On the same day as Hague’s remarks, the EastWest Institute released a proposal for governing cyberconflict. The report lays out five recommendations that it says are “immediately actionable” and “would be effective in preserving key humanitarian principles of the Laws of War.” The recommendations included determining what the protected entities are, determining if cyberweapons fall under current international law, and establishing a clear definition of cyberwar.

Policy experts have given mixed reviews to the recommendations in the proposal. Lewis said defining protected and nonprotected entities and creating a dialogue are good starts but some of the recommendations will face political obstacles, such as differing definitions of cyberthreats among states. According to Lewis, such differences make it unlikely that the international community will agree to a convention in the near feature. “It is more likely that like-minded states will come together sooner to lay out rules of cyber activity,” he said.

 

British Foreign Secretary William Hague last month called on the international community to come together this year and begin discussing norms for state behavior in cyberspace.

P5 to Meet in Paris on Nuclear Transparency

Tom Z. Collina

China, France, Russia, the United Kingdom, and the United States plan to meet in Paris to discuss nuclear transparency issues and ways to verify additional arms reductions, U.S. Assistant Secretary of State for Arms Control, Verification and Compliance Rose Gottemoeller said Feb. 16 at a nuclear policy conference in Arlington, Va. Gottemoeller’s comments added some detail to an earlier announcement by France that it would host “the first follow-up meeting of the 2010 NPT [Nuclear Nonproliferation Treaty] Review Conference with the 5 nuclear powers recognized by the NPT.” The five nuclear-weapon states also are the five permanent members of the UN Security Council, known as the P5.

The agenda for the meeting, which could take place in June, is currently under negotiation, but would be similar to that of a previous meeting, held Sept. 3-4, 2009, in London, called the “P5 Conference on Confidence Building Measures Towards Nuclear Disarmament,” Gottemoeller said. According to a P5 statement issued after the September event, the group discussed issues relating to “confidence-building, verification and compliance challenges.” Gottemoeller said French officials are interested in having a nongovernmental event alongside the Paris meeting, providing an opportunity for a “public-private dialogue to take place.

 

China, France, Russia, the United Kingdom, and the United States plan to meet in Paris to discuss nuclear transparency issues and ways to verify additional arms reductions, U.S. Assistant Secretary of State for Arms Control, Verification and Compliance Rose Gottemoeller said Feb. 16 at a nuclear policy conference in Arlington, Va. Gottemoeller’s comments added some detail to an earlier announcement by France that it would host “the first follow-up meeting of the 2010 NPT [Nuclear Nonproliferation Treaty] Review Conference with the 5 nuclear powers recognized by the NPT.” The five nuclear-weapon states also are the five permanent members of the UN Security Council, known as the P5.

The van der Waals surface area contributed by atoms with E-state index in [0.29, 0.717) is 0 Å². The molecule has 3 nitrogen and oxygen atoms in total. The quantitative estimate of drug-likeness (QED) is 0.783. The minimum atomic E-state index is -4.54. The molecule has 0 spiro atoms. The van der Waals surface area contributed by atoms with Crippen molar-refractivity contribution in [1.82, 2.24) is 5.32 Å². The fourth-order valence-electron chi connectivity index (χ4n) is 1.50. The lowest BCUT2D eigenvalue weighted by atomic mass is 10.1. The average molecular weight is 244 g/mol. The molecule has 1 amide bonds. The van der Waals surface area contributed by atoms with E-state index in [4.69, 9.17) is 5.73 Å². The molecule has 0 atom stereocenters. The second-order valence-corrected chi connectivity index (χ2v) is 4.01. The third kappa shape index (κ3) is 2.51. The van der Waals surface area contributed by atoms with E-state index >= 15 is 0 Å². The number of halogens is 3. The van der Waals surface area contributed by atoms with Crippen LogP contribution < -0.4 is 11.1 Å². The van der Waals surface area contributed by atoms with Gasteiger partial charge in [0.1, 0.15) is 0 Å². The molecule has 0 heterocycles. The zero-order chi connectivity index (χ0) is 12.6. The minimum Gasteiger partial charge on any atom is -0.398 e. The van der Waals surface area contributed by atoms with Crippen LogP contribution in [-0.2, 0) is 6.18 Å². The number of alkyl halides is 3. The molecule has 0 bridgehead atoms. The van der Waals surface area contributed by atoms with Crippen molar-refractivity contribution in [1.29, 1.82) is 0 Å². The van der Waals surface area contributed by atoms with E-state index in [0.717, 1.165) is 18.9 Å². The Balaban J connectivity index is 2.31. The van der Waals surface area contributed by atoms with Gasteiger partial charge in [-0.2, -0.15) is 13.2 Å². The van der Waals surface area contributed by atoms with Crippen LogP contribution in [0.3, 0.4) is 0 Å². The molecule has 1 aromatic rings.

U.S. Seeks Funds for Test Ban Monitoring

Daryl G. Kimball

The Obama administration’s fiscal year 2012 budget request includes $33 million for the U.S. contribution for the Preparatory Commission of the Comprehensive Nuclear Test-Ban Treaty Organization’s (CTBTO) ongoing work to build, operate, and maintain the International Monitoring System. To date, 264 of the system’s total 337 monitoring stations have been built and are certified. Previous U.S. government reports have noted that several of the stations provide monitoring capabilities in sensitive regions not fully covered by U.S. national technical means of intelligence. The annual budget for the CTBTO is approximately $110 million, and the current annual U.S. assessment is approximately $25 million. The $33 million request for fiscal year 2012 matches the administration’s fiscal year 2011 request. However, in the continuing resolution for federal funding, which covers the first five months of the current fiscal year, Congress approved funding for the CTBTO at an annual rate of $30 million. By March 4, Congress must pass a bill funding the remaining seven months of the fiscal year or approve another stopgap funding measure.